It’s been a year since Suffolk County Community College held groundbreaking ceremonies for on its fitness facility at the Eastern Campus, but construction has yet to get underway at the site since.
The project has been held up over the past year by building permits, according to Drew Biondo, director of communications at Suffolk County Community College. Now that the necessary permits have been acquired, construction should begin by late winter or early spring, Biondo said today.
“The county was backlogged with building permits,” Biondo said. “We’re putting the finishing touches on the design.”
The project will then go out to bid. “While we expect the bid process to move quickly, we’re expecting late winter early spring,” he said.
“Hopefully we’ll get a shovel in the ground very soon,” he added.
The $18 million facility, which will feature an Olympic-size swimming pool, aerobic and weight training rooms and a rock climbing wall, will be available for use by county residents and local governments, making it the first public athletic and fitness facility of its kind in the five East End towns.
It will also be the first indoor Olympic-sized swimming pool open to the public on the East End.
The 48,000-square-foot building will feature a floor-to-ceiling rock climbing wall, a strength and weight training equipment room, an aerobics room for spinners, yoga, dance and exercise classes and an eight-lane competition and diving pool with spectator seating.
The building’s 13,500-square-foot gymnasium will be able to accommodate a regulation basketball court, two volleyball courts and six badminton courts. There will also be a three-lane running/walking track around the perimeter of the gym.
The facility’s construction, estimated at $18 million, will be funded half by New York State and half by Suffolk County through a bond. Eastern Suffolk County lawmakers attempted to get the project moving for several years before it was finally given the green light in May 2014, when funding was secured from the Suffolk County Legislature.
“Most of the county’s population is in western Suffolk,” former County Legislator Jay Schneiderman at the groundbreaking ceremony last year. “It’s hard to convince the lawmakers to spend $18 million on the East End for a fitness facility.”
The Health and Wellness Center will be the first fitness facility on the Eastern Campus, which is the youngest and smallest of the college’s three campuses.
The facility will allow students on the Riverehad campus to fulfill the state education system’s physical education requirement. Unlike their peers on the Selden or Brentwood campuses, which each have their own fitness facilities, Eastern Campus students had very few options when it came to fulfilling their physical education requirement, which is required to graduate.
Local towns will be able to train lifeguards in the facility’s swimming pool. The Health and Wellness Center will also include new classrooms for the college’s nursing program.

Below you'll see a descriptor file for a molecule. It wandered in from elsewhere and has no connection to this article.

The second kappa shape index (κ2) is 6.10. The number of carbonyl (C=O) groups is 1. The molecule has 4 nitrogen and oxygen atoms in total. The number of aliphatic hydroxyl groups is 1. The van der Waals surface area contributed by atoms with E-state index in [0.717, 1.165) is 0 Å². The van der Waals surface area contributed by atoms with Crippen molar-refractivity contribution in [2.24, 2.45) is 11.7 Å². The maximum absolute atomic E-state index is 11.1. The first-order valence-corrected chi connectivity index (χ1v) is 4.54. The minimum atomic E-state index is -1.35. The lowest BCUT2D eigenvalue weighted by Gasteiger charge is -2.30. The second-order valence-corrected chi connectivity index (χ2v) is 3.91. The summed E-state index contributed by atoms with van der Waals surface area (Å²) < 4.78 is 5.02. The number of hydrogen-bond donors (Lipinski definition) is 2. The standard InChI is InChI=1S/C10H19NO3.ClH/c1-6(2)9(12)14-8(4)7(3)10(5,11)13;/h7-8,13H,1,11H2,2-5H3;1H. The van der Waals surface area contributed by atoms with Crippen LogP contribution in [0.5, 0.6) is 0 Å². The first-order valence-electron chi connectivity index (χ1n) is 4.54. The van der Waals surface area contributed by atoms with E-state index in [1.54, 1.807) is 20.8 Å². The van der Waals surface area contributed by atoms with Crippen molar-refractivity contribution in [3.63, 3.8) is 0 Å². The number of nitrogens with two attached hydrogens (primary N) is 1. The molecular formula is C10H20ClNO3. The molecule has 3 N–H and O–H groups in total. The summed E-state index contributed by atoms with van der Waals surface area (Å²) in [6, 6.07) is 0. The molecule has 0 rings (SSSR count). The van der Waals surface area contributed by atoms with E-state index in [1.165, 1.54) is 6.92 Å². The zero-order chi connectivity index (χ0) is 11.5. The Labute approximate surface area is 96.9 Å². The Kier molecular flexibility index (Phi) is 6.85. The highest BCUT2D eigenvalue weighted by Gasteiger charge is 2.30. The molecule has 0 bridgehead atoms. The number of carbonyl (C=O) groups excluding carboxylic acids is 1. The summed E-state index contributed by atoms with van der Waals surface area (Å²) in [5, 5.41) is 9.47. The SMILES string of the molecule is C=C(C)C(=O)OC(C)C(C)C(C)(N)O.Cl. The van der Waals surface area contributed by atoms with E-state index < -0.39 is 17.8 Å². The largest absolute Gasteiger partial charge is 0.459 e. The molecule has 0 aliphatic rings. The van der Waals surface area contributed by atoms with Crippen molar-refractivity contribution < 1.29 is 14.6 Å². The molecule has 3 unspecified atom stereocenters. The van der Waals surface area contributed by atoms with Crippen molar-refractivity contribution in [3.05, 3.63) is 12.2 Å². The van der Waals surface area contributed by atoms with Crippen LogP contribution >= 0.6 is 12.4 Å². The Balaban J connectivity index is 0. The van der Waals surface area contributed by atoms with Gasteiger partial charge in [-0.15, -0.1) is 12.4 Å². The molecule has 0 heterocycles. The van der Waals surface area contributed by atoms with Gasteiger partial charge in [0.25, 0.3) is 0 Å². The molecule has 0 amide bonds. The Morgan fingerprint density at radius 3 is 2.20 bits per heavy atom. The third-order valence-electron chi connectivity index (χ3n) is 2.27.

County residents will also have access to the fitness facility through membership or one-time fees, which Schneiderman last year said would be “very affordable.”
Other plans for indoor pools remain uncertain
There is no public indoor swimming pool on the East End— something local residents have long been demanding. Several YMCA proposals that never came to fruition would have provided public indoor pools. There are currently two proposed fitness facilities — in addition to the one at the community college— that include indoor swimming pools in their plans: the Family Community Life Center in Riverhead and Sports East in Mattituck.
The Family Community Life Center proposal consists of 132 workforce housing rental apartments, plus a YMCA-type community center with a gymnasium, indoor pool, meeting rooms, classrooms, performing arts space, child care and senior care facilities — to be built on 12 acres of land currently owned by First Baptist Church of Riverhead next to the church on Northville Turnpike. The Riverhead Town Board in April adopted a new zoning use overlay district that would allow for the construction of the proposed plan. The developer has not yet filed an application to have the overlay district applied to the site.
The Sports East plan is for a 144,000-square-foot indoor sports facility on Main Road that would house a pool, four tennis courts, two pickle ball courts, a basketball court, multipurpose areas, a 7,000-square-foot fitness room, and yoga studios/classrooms. (Its exterior facilities would include tennis courts and a multipurpose turf field.) Developer Paul Pawlowski withdrew his site plan application in July, after town planning staff recommended that an environmental impact statement be required. The planning board in May had referred Sports East to the zoning board of appeals for a code interpretation regarding whether the proposed use came within the definition of “membership club.” The code interpretation application before the ZBA remains pending and is the subject of a public hearing next Thursday (Oct. 6) at 1 p.m. Sports East also has a special exception application pending before the ZBA, but that was put on hold following a public hearing in February, because the ZBA cannot act on the application until the planning board completes environmental review.
Pawlowski, who has said he’s already invested more than $100,000 in the review process, said yesterday he would not spend any more money on environmental review until he has a decision from the ZBA on the code interpretation. If the ZBA rules that the proposed uses for the site do not meet the definition of “membership club,” it cannot grant the special exception required by the town code for the project to move forward.